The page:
Hidden at the southernmost tip of the Americas and isolated from the rest of the country by two vast ice caps is Southern Patagonia.
A harsh, wind-whipped climate and geological curiosities define the desolate region that is Chile’s Southern Patagonia.
Southern Patagonia Region
The region is home to some of the most beautiful natural attractions in the world, including the breathtaking granite towers of Torres del Paine and the glaciers of the Southern Patagonian Ice Field. With 50 percent of the region a Protected Wilderness Area, only the resounding silence of pure nature is there to accompany you on your endless adventures.
Situated on the shores of the Señoret Channel, Puerto Natales was at one time a mere fishing port but also the hub of Chile’s prosperous ranching industry.
It would end up nothing more than a pass-through to the Torres del Paine National Park in the years to follow, but being a gateway city to the park has brought with it an inevitable transformation. The city today boasts all the necessary tourist amenities—from outdoor gear and souvenir shops to fine dining and first-rate hotels.
There is also a list of endless outdoor activities to be enjoyed as well.
Long before Puerto Natales became a base for exploration, Puerto Bories was an economic powerhouse in Southern Patagonia, which saw prosperity for southernmost Argentina and Chile with its process of wool and lamb exports.
Today, decades after the early 20th-century cold-storage plant—home of Frigorífico Bories—closed in 1993, it has reopened as part of the authentic Patagonia five-star luxury hotel, the Singular Patagonia.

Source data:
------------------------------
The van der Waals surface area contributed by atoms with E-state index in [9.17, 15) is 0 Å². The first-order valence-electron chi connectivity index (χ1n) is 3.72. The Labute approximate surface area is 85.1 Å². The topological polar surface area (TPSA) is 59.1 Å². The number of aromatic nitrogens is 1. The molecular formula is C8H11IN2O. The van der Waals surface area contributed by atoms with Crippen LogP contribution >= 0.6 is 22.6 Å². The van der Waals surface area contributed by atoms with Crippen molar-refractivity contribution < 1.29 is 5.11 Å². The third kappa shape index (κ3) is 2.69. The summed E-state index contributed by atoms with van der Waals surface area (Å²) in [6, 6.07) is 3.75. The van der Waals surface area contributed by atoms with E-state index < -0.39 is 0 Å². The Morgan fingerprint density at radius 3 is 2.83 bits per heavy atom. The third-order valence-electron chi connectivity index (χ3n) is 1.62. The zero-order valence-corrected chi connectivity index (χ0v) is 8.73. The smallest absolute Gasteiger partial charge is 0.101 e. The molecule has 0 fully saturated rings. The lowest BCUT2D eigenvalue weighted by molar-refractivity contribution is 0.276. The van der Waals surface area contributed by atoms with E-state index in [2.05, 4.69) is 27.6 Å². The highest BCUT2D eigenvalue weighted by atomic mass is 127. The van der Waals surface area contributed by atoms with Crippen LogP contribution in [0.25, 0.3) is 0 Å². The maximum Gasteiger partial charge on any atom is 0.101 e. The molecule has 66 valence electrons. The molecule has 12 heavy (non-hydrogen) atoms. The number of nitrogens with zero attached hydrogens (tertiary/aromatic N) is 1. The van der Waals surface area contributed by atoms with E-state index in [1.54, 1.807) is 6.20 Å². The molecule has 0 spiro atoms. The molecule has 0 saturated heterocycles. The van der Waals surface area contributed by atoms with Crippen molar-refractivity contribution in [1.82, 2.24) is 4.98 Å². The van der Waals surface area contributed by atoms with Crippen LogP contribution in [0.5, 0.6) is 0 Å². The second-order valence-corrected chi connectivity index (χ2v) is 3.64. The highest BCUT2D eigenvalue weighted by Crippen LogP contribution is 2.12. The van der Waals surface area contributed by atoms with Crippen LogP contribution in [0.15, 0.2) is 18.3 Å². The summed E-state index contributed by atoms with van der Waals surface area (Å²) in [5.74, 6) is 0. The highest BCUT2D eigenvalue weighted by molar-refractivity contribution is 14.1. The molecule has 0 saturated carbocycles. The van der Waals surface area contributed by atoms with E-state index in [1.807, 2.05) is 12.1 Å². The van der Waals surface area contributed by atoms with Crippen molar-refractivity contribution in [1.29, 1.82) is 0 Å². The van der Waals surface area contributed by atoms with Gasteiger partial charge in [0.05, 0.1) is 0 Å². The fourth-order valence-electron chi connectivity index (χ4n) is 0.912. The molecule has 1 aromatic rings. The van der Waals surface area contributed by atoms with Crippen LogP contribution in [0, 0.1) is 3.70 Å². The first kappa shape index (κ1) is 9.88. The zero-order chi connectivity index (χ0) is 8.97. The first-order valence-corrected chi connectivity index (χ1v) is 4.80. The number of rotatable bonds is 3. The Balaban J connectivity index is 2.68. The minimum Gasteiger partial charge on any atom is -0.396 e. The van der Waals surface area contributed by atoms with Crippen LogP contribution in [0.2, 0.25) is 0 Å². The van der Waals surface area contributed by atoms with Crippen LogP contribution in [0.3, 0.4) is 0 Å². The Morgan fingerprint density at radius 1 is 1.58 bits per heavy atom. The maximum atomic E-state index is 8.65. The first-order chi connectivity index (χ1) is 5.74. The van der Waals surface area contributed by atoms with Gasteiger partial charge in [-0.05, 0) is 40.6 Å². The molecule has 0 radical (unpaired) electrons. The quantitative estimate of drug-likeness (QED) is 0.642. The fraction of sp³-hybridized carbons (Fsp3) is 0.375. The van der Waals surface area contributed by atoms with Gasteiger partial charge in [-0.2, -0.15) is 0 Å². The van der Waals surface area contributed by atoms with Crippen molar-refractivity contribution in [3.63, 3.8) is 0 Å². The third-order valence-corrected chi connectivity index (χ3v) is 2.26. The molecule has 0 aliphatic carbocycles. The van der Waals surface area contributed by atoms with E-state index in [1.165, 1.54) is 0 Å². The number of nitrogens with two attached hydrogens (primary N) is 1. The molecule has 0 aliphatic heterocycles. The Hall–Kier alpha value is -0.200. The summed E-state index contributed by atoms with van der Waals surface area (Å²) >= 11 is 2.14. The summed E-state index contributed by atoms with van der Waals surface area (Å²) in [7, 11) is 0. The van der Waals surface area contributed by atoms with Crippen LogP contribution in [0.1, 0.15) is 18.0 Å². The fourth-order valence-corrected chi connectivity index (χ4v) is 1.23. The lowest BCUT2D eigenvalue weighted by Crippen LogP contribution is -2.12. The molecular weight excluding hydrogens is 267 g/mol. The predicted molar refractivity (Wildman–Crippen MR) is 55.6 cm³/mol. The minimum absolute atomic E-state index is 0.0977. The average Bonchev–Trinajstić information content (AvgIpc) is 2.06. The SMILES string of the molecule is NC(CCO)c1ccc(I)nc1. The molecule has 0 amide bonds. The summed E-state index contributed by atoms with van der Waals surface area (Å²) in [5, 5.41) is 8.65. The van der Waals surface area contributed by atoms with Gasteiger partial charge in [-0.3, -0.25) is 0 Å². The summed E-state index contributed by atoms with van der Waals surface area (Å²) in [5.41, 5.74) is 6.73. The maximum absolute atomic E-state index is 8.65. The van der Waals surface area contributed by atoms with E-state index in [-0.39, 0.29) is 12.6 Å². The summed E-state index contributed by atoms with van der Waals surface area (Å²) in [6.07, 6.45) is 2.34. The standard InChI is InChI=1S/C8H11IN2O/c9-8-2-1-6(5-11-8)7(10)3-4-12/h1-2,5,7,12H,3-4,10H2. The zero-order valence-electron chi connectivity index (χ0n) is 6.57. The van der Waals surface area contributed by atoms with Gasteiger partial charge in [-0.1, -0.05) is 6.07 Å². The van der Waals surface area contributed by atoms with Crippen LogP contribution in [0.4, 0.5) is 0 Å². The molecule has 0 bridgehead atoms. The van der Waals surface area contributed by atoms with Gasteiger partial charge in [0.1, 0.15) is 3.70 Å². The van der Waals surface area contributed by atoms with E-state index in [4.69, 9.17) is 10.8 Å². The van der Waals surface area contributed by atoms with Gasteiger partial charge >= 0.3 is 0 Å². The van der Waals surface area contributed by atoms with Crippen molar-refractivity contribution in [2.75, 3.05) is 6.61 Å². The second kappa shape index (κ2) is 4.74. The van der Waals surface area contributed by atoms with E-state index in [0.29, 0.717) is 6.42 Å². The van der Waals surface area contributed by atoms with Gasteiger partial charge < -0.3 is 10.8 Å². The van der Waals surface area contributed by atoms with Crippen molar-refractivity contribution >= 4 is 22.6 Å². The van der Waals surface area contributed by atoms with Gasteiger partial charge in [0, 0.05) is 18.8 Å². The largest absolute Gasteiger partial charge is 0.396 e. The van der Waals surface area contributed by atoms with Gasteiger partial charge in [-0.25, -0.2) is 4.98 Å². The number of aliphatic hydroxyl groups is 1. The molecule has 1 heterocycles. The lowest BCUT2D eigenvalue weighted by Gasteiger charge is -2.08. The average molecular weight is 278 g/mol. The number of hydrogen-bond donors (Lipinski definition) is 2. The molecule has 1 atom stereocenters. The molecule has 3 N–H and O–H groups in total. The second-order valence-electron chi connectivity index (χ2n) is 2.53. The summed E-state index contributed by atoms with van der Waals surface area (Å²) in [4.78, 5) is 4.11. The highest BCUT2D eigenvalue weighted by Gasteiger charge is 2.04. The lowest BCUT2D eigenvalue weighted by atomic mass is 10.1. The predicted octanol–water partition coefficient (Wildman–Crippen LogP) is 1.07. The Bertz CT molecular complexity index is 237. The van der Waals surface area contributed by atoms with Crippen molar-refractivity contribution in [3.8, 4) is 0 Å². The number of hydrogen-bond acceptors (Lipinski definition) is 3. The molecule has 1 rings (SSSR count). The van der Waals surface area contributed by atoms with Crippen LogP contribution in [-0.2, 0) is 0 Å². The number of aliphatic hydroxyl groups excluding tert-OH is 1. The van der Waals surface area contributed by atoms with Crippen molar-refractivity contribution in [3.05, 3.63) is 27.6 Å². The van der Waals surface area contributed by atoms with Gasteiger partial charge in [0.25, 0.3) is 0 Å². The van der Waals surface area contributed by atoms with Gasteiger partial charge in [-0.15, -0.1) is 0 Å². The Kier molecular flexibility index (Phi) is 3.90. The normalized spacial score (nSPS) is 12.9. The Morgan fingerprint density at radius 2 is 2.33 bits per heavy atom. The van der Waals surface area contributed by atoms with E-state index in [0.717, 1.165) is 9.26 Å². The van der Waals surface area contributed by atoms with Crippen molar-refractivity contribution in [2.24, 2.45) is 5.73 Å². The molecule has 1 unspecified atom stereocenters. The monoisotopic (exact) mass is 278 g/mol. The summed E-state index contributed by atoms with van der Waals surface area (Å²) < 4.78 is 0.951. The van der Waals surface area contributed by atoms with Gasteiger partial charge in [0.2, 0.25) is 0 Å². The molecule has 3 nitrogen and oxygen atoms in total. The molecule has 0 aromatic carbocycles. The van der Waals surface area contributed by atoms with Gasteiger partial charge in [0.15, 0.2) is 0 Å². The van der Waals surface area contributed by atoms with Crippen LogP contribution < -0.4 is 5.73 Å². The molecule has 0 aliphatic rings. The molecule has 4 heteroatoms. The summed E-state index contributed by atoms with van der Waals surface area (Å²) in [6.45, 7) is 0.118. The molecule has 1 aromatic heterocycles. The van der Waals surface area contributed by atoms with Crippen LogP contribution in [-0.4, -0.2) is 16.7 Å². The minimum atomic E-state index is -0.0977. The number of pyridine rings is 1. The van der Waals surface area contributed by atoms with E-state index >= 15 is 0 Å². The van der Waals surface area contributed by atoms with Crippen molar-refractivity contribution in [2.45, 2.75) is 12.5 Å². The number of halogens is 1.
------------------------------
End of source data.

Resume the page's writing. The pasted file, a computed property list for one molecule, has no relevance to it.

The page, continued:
The hotel has preserved the original installations as a museum, the Private Collection of machines, engines, and other artifacts open to the public. Parts of the old plant have even been incorporated into an ample bar and restaurant, others such as the boiler room remaining in their original configuration.
The hotel also makes an ideal base for exploring Patagonia and its Torres del Paine National Park.
Torres del Paine National Park
The 1978 UNESCO biosphere reserve of Torres del Paine National Park—the country’s most famous and stunning national park—is the centerpiece of Chile’s Patagonia.
A still largely undiscovered and distant place, Torres del Paine National Park owes its beauty to its four ecosystems; its diverse flora and fauna (the 598,000 acres of the park are home to more than 40 mammals including the Patagonia gray fox and puma); some of the world’s rarest bird species such as the crested cara and Andean condor; and its wide variety of geological features including forests and golden pampas, torrential rivers, and glacial valleys.
Visitors are awed by the spectacular mountain range of the same name that frames the park, extending to heights of 9,000 feet. It is here where you will find the Cuernos del Paine, a granite massif that has been sliced into dangerously sharp spires by glaciers, and beyond, the triple towers of the Torres del Paine.
There are also four great glaciers to discover; mirrored lakes, each with their own beauty and vista; lagoons that stand out for their tranquility and majesty; and surging, hypnotic falls.